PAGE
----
I’ve been writing a lot of poetry lately, mostly fragments and incomplete sections of what might become longer poems — I go through phases where I crank out a lot of words. Most of the time, I never go back to those fragments; a lot of it is drivel or stream-of-consciousness (and often both). Out of the past weeks’ writing, though, a trope seems to be emerging, something about dreams and/or wishes.
The latest fragment (from just now!):
Lately it feels like I’ve been wishing on a jar of dead fireflies
We all forget to poke holes in the lid sometimes
Until we are gasping for breath while others shake us for light
But with your last breath left
If you decide it’s not over yet
You might remember how to shine
From last week:
Look, I know I’m a dreamer, but my friends are, too
And we don’t just sit on clouds dreaming, we do
We’re not just creating a revolution, we’re building a community
and seeking every opportunity to reach out to those who do care
to reach out to those who do dare to daydream
Because in a world full of problems, is there anything braver
than staring it all in the face and saying, ‘Yeah, I can change that?’
… we’re building our dreams together, and right now I’m talking to you
What are you going to do?
And also this fragment, which will probably become friends with the one above it:
What are you waiting for? You can sign your own permission slip
And I’ll share the star I’m wishing with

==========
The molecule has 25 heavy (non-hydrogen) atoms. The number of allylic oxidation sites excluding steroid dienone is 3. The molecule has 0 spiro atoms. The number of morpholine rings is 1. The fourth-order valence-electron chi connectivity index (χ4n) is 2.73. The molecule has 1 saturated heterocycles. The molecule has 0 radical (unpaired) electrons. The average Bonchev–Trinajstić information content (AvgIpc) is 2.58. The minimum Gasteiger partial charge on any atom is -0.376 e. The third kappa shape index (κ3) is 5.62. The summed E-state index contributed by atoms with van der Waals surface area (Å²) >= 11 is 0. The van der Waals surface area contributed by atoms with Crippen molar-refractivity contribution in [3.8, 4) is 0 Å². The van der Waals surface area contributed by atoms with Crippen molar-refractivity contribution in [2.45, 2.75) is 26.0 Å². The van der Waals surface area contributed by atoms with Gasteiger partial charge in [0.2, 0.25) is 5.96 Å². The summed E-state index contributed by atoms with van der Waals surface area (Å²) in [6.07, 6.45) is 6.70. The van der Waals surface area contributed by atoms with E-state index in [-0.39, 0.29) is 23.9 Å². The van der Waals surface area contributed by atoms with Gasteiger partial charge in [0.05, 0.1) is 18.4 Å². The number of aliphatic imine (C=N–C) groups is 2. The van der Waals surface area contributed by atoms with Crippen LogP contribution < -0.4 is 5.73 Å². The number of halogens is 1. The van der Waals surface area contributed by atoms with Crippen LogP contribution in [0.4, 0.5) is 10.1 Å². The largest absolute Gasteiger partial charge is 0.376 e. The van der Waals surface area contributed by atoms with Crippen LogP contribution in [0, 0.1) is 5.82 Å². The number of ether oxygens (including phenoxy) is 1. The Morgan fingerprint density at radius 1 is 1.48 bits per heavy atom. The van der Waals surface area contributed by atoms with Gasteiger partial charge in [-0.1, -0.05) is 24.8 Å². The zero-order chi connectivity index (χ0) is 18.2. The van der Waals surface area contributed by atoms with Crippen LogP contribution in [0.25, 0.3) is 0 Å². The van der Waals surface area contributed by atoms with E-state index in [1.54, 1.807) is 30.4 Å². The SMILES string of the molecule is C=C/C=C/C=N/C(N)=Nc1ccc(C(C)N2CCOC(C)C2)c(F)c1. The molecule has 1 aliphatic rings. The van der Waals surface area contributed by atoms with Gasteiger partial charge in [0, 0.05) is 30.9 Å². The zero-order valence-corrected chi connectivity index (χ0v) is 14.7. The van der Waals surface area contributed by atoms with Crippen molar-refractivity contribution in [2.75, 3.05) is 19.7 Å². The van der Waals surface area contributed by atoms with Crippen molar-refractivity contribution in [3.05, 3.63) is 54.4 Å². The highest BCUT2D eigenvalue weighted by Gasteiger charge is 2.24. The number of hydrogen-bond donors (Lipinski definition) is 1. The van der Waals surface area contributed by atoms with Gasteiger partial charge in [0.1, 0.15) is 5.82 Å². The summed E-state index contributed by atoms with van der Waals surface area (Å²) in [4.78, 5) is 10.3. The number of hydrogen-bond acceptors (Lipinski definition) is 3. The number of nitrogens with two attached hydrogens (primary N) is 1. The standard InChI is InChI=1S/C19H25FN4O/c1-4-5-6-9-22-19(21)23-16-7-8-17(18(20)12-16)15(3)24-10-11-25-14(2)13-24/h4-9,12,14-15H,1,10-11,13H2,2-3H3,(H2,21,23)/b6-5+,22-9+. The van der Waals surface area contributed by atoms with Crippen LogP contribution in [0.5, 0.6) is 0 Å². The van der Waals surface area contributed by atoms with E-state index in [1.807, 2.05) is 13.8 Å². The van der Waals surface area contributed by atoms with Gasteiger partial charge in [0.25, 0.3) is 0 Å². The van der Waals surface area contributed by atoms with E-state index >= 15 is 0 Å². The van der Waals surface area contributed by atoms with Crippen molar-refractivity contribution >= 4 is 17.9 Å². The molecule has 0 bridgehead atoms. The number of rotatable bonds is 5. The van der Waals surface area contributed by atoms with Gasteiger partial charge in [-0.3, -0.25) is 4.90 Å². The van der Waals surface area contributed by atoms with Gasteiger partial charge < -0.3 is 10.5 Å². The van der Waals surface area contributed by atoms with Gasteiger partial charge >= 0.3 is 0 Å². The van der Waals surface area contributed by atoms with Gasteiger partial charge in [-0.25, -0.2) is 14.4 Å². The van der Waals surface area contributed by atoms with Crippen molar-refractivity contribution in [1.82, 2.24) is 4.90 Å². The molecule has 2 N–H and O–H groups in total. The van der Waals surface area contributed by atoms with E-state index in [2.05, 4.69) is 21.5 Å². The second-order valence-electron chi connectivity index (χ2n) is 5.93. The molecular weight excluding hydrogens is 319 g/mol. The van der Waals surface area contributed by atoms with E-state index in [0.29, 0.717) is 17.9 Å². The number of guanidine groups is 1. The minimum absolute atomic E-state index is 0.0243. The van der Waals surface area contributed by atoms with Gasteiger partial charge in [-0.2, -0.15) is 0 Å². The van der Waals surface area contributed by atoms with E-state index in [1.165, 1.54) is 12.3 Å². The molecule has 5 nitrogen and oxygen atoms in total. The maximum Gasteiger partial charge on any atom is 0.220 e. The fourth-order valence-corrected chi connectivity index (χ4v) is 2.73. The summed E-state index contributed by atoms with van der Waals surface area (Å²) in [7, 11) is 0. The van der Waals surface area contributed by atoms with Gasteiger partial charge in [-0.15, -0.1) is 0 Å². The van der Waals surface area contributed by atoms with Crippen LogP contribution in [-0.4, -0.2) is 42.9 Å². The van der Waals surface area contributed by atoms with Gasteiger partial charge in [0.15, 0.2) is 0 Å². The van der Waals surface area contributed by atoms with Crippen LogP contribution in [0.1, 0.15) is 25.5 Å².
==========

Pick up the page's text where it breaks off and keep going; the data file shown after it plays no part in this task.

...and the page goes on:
Can I post poetry here? I’m not sure if it fits in with the original blog concept, per se, except that poetry provides insight into my thinking process, so maybe it’s the most fitting. I have a not-quite fully formed thought about the impetus driving our culture’s obsession with recording every thought is linked to information supersaturation, the rise of social media and technology and the sense that we’re struggling to figure out what makes us human in a world that seems less and less personal. Coupled with that unformed thought is a less-unformed one that literature and art to reach across the lacunae between people to transmit feelings, emotions, lived experiences.
Sometimes when I read old journal entries or e-mails, I can recognize my voice, but not necessarily connect with how I felt while writing those pieces. But when I read poems I’ve written, I viscerally remember the emotions and feelings that went into them, even if the poems themselves are terrible.